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February 6, 2018

Impeachment of Abraham Lincoln by Stephen L. Carter

From the author of the bestsellers The Emperor of Ocean Park and New England White, an electrifying and provocative historical novel set in an alternate history in which Abraham Lincoln survives assassination at Ford’s Theatre on April 14, 1865. In this gripping legal and political thriller, Stephen L. Carter imagines what might have happened if Lincoln had lived to face the tumultuous post-war politics of 1865 Washington, D.C., including an impeachment trial for overstepping his Constitutional authority during the Civil War. At the novel’s center is Abigail Canner, a young black woman recently graduated from Oberlin, who is hired by the D.C. law firm that is working on Lincoln’s defense. When one of Lincoln’s lead lawyers is found brutally murdered, Abigail is plunged into a web of intrigue, politics, and conspiracy.

 

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March 6, 2018

March by Geraldine Brooks

 

Winner of the Pulitzer Prize–a powerful love story set against the backdrop of the Civil War, from the author of The Secret Chord.

From Louisa May Alcott’s beloved classic Little Women, Geraldine Brooks has animated the character of the absent father, March, and crafted a story “filled with the ache of love and marriage and with the power of war upon the mind and heart of one unforgettable man” (Sue Monk Kidd). With “pitch-perfect writing” (USA Today), Brooks follows March as he leaves behind his family to aid the Union cause in the Civil War. His experiences will utterly change his marriage and challenge his most ardently held beliefs. A lushly written, wholly original tale steeped in the details of another time, March secures Geraldine Brooks’s place as a renowned author of historical fiction.

 

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April 3, 2018

April Morning  by Howard Fast

 

 

When you read this novel about April 19, 1775, you will see the British redcoats marching in a solid column through your town. Your hands will be sweating and you will shake a little as you grip your musket because never have you shot with the aim of killing a man. But you will shoot, and shoot again and again while your shoulder aches from your musket’s kick and the tight, disciplined red column bleeds and wavers and breaks and you begin to shout at the top of your lungs because you are there, at the birth of freedom—you’re a veteran of the Battle of Lexington, and you’ve helped whip the King’s best soldiers…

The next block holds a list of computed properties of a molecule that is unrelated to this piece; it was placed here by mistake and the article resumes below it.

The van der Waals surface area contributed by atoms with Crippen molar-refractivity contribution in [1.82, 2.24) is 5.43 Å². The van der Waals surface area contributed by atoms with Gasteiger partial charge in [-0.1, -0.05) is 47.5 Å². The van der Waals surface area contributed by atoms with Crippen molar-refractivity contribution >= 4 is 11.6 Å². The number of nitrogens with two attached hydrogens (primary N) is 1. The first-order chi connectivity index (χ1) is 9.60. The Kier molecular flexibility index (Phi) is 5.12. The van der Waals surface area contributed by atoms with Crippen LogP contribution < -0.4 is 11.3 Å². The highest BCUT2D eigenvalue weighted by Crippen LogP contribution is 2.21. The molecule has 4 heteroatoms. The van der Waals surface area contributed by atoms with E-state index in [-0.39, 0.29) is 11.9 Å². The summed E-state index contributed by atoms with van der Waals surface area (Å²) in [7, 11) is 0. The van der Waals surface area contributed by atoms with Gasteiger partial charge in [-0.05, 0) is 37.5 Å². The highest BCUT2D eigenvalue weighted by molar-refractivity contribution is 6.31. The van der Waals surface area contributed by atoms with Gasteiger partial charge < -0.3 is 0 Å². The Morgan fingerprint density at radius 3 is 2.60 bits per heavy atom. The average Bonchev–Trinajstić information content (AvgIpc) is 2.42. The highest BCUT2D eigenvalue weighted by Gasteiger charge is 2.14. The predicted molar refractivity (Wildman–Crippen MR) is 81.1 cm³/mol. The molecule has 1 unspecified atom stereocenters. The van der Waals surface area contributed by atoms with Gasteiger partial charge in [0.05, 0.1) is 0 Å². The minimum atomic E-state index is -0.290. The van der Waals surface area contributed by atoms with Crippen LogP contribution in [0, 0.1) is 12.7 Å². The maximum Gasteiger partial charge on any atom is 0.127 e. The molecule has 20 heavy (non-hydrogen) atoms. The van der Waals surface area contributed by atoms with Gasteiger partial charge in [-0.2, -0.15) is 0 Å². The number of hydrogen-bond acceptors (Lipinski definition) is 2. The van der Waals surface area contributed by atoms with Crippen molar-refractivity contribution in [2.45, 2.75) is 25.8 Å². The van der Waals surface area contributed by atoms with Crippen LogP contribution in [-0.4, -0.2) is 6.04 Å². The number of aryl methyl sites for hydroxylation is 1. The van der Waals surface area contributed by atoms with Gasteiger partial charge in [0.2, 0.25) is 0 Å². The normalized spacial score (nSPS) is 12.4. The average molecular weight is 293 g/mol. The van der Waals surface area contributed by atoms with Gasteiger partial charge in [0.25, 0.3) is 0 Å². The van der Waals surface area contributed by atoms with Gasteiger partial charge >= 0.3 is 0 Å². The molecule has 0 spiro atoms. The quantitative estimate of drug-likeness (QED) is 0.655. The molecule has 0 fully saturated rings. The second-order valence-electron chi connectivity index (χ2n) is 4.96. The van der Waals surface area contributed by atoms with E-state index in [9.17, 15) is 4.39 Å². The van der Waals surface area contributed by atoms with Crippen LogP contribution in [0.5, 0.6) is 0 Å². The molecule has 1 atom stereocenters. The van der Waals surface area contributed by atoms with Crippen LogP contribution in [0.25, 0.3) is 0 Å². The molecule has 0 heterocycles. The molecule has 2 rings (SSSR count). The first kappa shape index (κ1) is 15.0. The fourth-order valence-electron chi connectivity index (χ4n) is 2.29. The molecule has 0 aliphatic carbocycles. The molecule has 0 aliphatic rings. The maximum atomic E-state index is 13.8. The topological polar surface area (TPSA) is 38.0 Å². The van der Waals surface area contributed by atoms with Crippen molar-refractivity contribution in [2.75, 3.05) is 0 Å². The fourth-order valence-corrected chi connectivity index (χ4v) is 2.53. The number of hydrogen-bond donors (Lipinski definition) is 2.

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May 1, 2018

The Golden Age  by Jane Smiley (third in the trilogy)

 

It’s 1987, and the next generation of Langdons is facing economic, social, and political challenges unlike anything their ancestors have encountered. Michael and Richie, twin sons of World War II hero Frank, work in the high-stakes worlds of government and finance—but their fiercest enemies may be closer to home. Charlie, the charmer, struggles to find his way; Guthrie is deployed to Iraq, leaving the Iowa family farm in the hands of his younger sister, Felicity— who, as always, has her own ideas. Determined to help preserve the planet, she worries that her family farm’s land is imperiled, and not only by the extremes of climate change.
Moving seamlessly from the power-brokered 1980s and the scandal-ridden ‘90s to our own present moment and beyond, Golden Age combines intimate drama, emotional suspense, and an intricate view of history, bringing to a magnificent conclusion the epic trilogy of one unforgettable family.

June 5, 2018

Summer of the Gods by Edward Larson

 

In the summer of 1925, the sleepy hamlet of Dayton, Tennessee, became the setting for one of the 20th century’s most contentious dramas: the Scopes trial that pit William Jennings Bryan and the anti-Darwinists against a teacher named John Scopes into a famous debate over science, religion, and their place in public education That trial marked the start of a battle that continues to this day-in Dover, Pennsylvania, Kansas, Cobb County, Georgia, and many other cities and states throughout the country. Edward Larson’s classic, Summer for the Gods, received the Pulitzer Prize in History in 1998 and is the single most authoritative account of a pivotal event whose combatants remain at odds in school districts and courtrooms.
NOTE:  Group may schedule viewing of movie “Inherit the Wind” at Milford Miami Township Library to enhance our reading experience.  Information will be posted later.